Last Memorial Day weekend, Johanne Rahaman had a plan: She would launch “Water Rights,” her installation exploring black history and its relationship to water, by displaying the photographs on a floating LED barge, which normally projects advertisements for alcohol, club promotions, and shops. An unexpected storm forced her to cancel, but this year she’ll use her Ellies funding to bring the floating show to life on May 25.
Part of a larger project called BlackFlorida, “Water Rights” travels through history from the transatlantic slave trade to segregation to the present day, using Rahaman’s photography along with archival shots she’s compiled. “It’s a combination of all these things,” she says. “To be able to access water, to counteract that narrative that black people can’t swim or won’t swim, to look at how swimming pools are still segregated to this day in some neighborhoods. I use a lot of this imagery to tell that story of where we were then and where we are now, and how we continue to show up to the beach, because to be black and proud of it is an act of resistance.”
For Rahaman, the topic has personal resonance as well: Raised in Trinidad’s Laventille Hills, “I grew up with a view of the ocean,” she says, “even though it’s one of the poorest neighborhoods with the highest crime rates.” More recently, people with higher incomes have been trying to purchase the property from those in the area.
When Rahaman learned about the LED trucks and barges, it felt like the perfect platform for her show, allowing her to challenge the traditional narratives created by the flashing ads. Since last year, she’s used the trucks to take her show through the streets of Wynwood, Overtown, and South Beach, and more travel plans are in the works for after Memorial Day. Despite last year’s setbacks, “the show must go on,” she says.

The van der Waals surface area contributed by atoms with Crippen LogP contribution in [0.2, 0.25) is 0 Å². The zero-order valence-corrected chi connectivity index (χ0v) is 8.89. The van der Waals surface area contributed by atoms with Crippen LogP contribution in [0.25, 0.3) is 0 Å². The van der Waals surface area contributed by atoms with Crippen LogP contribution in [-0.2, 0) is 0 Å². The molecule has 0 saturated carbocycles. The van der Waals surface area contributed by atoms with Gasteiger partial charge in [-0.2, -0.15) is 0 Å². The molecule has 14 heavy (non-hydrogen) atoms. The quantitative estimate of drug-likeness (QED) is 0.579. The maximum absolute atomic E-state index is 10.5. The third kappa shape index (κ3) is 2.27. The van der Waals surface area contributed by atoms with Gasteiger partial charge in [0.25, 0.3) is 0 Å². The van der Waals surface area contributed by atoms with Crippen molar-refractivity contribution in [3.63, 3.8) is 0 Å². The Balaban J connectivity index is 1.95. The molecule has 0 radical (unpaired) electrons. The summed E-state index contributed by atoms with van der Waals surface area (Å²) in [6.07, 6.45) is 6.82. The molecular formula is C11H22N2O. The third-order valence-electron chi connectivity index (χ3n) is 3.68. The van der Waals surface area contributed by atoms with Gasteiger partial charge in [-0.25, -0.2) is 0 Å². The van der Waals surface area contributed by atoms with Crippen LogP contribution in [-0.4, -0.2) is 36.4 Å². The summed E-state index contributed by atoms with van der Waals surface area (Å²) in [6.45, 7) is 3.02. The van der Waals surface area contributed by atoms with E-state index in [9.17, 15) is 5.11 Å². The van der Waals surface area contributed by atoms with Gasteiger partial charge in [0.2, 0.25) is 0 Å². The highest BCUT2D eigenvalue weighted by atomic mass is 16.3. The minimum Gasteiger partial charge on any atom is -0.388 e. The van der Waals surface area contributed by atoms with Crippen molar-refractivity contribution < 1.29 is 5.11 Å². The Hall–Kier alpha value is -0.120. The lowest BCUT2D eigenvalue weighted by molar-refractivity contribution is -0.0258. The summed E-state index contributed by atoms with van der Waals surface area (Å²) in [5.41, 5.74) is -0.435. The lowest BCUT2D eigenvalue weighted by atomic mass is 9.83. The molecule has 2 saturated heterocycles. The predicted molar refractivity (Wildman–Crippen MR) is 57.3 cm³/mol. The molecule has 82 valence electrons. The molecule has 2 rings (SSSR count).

Project: Levels and Bosses
You might not expect the worlds of fine art and video games to overlap much, but Leo Castaneda is uniquely positioned to bring them together and explore how they intersect. “Since I was little, I was always drawing characters from comic books and video games, and creating worlds,” he says. About ten years ago, while an undergrad at a conceptual art school, he started exploring the structure of games from the early ‘90s in which players progress from one level to the next, passing through a series of environments. “I thought that would be a good way... to work across any image, and absorb film theory and art history and video game history, and basically have this progression hierarchy where I could explore anything,” he says.
What started as a painting and drawing series eventually grew into the basis for an actual video game, and despite his mostly fine-arts background, Castaneda began teaching himself how to build one. He found out about the Ellies after becoming a resident artist at Oolite, and the funding he’s received has helped him get more training. He’s attended two video game conferences and even flew a programmer to Miami to work on the game for a week.
He’s also learned more about what video game creation really entails, which is helping him think critically about his process, intentions, and next steps. “I’ve been trying to figure out how to combine all the concepts and all the potential of the game,” he says. “I realize there’s so many different possibilities of what a game could be, but also so many possibilities for what video game development could be.”
Ideally, Castaneda envisions his work as a game people will play at home and possibly also interact with in an exhibit. He also hopes the project will introduce something new to both gamers and art enthusiasts, and challenge their expectations about one another. “Many times even people that are into artsy video games just think of fine art as pretentious or inaccessible,” he says, “so it would be nice to find a balance there. They have a lot to offer each other.”
Find more information about the Ellies winners and this year’s application at theellies.org. Applications will be accepted through 6 p.m. Monday, May 20.
Correction: This post has been updated to correct the name of the area of Trinidad where Johanne Rahaman was raised.